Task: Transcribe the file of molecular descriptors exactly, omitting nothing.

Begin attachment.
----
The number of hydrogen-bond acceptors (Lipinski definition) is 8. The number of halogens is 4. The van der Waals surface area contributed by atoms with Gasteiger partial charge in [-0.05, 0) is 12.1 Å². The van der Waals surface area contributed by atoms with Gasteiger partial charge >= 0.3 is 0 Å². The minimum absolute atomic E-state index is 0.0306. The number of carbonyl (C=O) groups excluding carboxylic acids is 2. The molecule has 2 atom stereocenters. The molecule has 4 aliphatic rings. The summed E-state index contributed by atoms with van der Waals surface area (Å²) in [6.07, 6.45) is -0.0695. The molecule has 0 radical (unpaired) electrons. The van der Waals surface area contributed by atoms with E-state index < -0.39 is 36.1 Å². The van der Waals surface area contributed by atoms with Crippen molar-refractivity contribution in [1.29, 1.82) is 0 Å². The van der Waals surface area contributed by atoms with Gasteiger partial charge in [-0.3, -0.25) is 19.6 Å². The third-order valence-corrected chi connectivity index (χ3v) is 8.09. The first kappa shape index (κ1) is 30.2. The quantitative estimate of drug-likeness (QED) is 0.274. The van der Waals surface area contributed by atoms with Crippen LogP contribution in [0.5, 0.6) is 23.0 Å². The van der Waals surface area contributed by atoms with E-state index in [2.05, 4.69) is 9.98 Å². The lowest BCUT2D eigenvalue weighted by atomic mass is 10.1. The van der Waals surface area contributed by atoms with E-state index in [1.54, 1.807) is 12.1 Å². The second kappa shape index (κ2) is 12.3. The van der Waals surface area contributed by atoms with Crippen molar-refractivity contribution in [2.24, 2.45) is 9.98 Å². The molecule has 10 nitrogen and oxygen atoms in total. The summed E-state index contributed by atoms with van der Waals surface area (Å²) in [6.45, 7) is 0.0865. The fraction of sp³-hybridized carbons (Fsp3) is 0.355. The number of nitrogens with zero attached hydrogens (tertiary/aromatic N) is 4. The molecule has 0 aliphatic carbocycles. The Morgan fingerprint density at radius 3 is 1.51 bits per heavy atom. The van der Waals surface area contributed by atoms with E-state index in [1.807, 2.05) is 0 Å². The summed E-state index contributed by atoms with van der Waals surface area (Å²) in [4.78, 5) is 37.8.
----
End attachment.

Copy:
The number of hydrogen-bond acceptors (Lipinski definition) is 8. The number of halogens is 4. The van der Waals surface area contributed by atoms with Gasteiger partial charge in [-0.05, 0) is 12.1 Å². The van der Waals surface area contributed by atoms with Gasteiger partial charge >= 0.3 is 0 Å². The minimum absolute atomic E-state index is 0.0306. The number of carbonyl (C=O) groups excluding carboxylic acids is 2. The molecule has 2 atom stereocenters. The molecule has 4 aliphatic rings. The summed E-state index contributed by atoms with van der Waals surface area (Å²) in [6.07, 6.45) is -0.0695. The molecule has 0 radical (unpaired) electrons. The van der Waals surface area contributed by atoms with E-state index < -0.39 is 36.1 Å². The van der Waals surface area contributed by atoms with Crippen molar-refractivity contribution in [1.29, 1.82) is 0 Å². The van der Waals surface area contributed by atoms with Gasteiger partial charge in [-0.3, -0.25) is 19.6 Å². The third-order valence-corrected chi connectivity index (χ3v) is 8.09. The first kappa shape index (κ1) is 30.2. The quantitative estimate of drug-likeness (QED) is 0.274. The van der Waals surface area contributed by atoms with Crippen LogP contribution in [0.5, 0.6) is 23.0 Å². The van der Waals surface area contributed by atoms with E-state index in [2.05, 4.69) is 9.98 Å². The lowest BCUT2D eigenvalue weighted by atomic mass is 10.1. The van der Waals surface area contributed by atoms with E-state index in [1.54, 1.807) is 12.1 Å². The second kappa shape index (κ2) is 12.3. The van der Waals surface area contributed by atoms with Crippen molar-refractivity contribution in [2.24, 2.45) is 9.98 Å². The molecule has 10 nitrogen and oxygen atoms in total. The summed E-state index contributed by atoms with van der Waals surface area (Å²) in [6.45, 7) is 0.0865. The fraction of sp³-hybridized carbons (Fsp3) is 0.355. The number of nitrogens with zero attached hydrogens (tertiary/aromatic N) is 4. The molecule has 0 aliphatic carbocycles. The Morgan fingerprint density at radius 3 is 1.51 bits per heavy atom. The van der Waals surface area contributed by atoms with E-state index in [1.807, 2.05) is 0 Å². The summed E-state index contributed by atoms with van der Waals surface area (Å²) in [4.78, 5) is 37.8.